4. Go It Alone
Another temptation when new to a city is to cling to the one person you know. Be they boyfriend, roommate, or other, it’s easy to drag them to every social opportunity like a security blanket. It’s difficult to make the effort to and endure a potentially awkward first conversation with a new person when a previously established friend is immediately at your disposal.
While I’m not suggesting you cut all ties with familiar faces, there are certainly benefits to braving it solo on occasion. Going out alone forces you to make conversation and meet new people. It also gives you the opportunity to notice people you otherwise wouldn’t with a closer friend around. I promise you, this is intimidating. But the very best part about going out alone is that over time, you'll inevitably improve your independence and confidence. Of course it may not always be necessary, but once you’ve developed it, the ability to go out alone is priceless.
5. Say Something
While some may believe in the powers of ESP, I would argue it’s just about impossible to make a new friend without saying a word. By now you’ve gone to the trouble to stay in town to try a new activity and even gone all by yourself. Now you’re expected to make conversation. But how?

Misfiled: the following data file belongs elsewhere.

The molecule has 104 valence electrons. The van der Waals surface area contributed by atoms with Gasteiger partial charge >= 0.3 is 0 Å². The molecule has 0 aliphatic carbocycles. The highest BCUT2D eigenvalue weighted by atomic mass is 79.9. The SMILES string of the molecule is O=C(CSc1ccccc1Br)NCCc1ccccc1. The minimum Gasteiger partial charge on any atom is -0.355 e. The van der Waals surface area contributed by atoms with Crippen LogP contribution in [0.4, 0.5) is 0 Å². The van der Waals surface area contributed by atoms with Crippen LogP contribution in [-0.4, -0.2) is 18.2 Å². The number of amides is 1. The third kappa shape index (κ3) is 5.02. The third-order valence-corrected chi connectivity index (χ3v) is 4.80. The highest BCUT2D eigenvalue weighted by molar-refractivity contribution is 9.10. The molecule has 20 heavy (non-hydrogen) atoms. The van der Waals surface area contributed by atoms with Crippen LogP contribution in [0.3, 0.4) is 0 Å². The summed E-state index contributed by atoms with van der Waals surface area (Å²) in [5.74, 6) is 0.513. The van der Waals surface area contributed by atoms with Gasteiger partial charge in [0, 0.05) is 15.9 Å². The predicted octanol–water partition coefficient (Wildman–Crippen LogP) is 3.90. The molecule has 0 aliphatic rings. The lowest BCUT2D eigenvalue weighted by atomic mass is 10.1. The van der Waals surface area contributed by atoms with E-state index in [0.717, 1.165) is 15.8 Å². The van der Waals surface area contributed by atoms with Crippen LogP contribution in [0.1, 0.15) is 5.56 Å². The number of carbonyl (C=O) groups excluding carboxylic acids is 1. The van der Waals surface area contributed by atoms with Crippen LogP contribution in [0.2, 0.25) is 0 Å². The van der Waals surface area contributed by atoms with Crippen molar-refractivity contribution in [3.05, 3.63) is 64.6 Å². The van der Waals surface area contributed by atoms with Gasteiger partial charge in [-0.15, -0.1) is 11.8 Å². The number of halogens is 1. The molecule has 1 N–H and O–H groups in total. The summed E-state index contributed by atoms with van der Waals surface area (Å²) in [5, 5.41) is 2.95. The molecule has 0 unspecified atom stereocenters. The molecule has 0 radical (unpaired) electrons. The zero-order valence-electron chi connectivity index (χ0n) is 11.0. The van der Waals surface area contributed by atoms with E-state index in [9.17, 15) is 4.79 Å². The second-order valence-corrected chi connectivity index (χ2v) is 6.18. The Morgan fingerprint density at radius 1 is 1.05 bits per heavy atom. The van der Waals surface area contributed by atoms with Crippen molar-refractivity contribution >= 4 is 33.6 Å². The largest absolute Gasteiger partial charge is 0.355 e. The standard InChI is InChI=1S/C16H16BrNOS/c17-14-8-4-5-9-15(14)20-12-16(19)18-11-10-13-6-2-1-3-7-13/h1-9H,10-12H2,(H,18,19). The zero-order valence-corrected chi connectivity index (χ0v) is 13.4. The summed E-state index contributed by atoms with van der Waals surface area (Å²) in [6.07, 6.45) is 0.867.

Finding a way to strike up a conversation with a perfect stranger doesn’t come naturally for most people, myself included. Two of my favorite tips are to pay attention to things you have in common and follow up. Be sure to gather contact information and don’t wait around for the phone to ring. Take some initiative and reach out!
6. Be Unconventional
People often think of bars and coffee houses, but you can meet new friends in a variety of other locations as well. Brittany Ringel clued me in to two great unconventional places:
Whole Foods or Farmers’ Markets. “People who shop at these places tend to care about their health and the environment,” says Brittany. “I’ve been approached by guys every time I wear my college gear. It’s an easy way to start up a conversation while waiting in line.”
Lululemon athletica. “If you have a lululemon in your town, stop by there. The staff is always friendly and every location I’ve visited has a board with all types of workout classes and activities in the city. Plus they usually host free yoga on the weekends in the store. The one in Houston hosts a 5K on Sundays that starts at their store and finishes with mimosas.”
Not a bad way to meet people, if you ask me!
More Friend-Building Opportunities
Still not sure where to start? Below is a list of a few more “Friend-Building Opportunities” to get you on your way:
Photo courtesy of Edoardo Costa.
One of The Daily Muse’s earliest contributing writers, Rachell Buell is a communications professional based in Colorado. A former UCLA volleyball player, she often applies an athlete's perspective to her professional and personal experiences. Rachell has a particular interest in lifestyle pieces and hopes to help readers find balance within their lives. In her spare time, Rachell enjoys power yoga and playtime with her Cavalier King Charles, Molly.More from this Author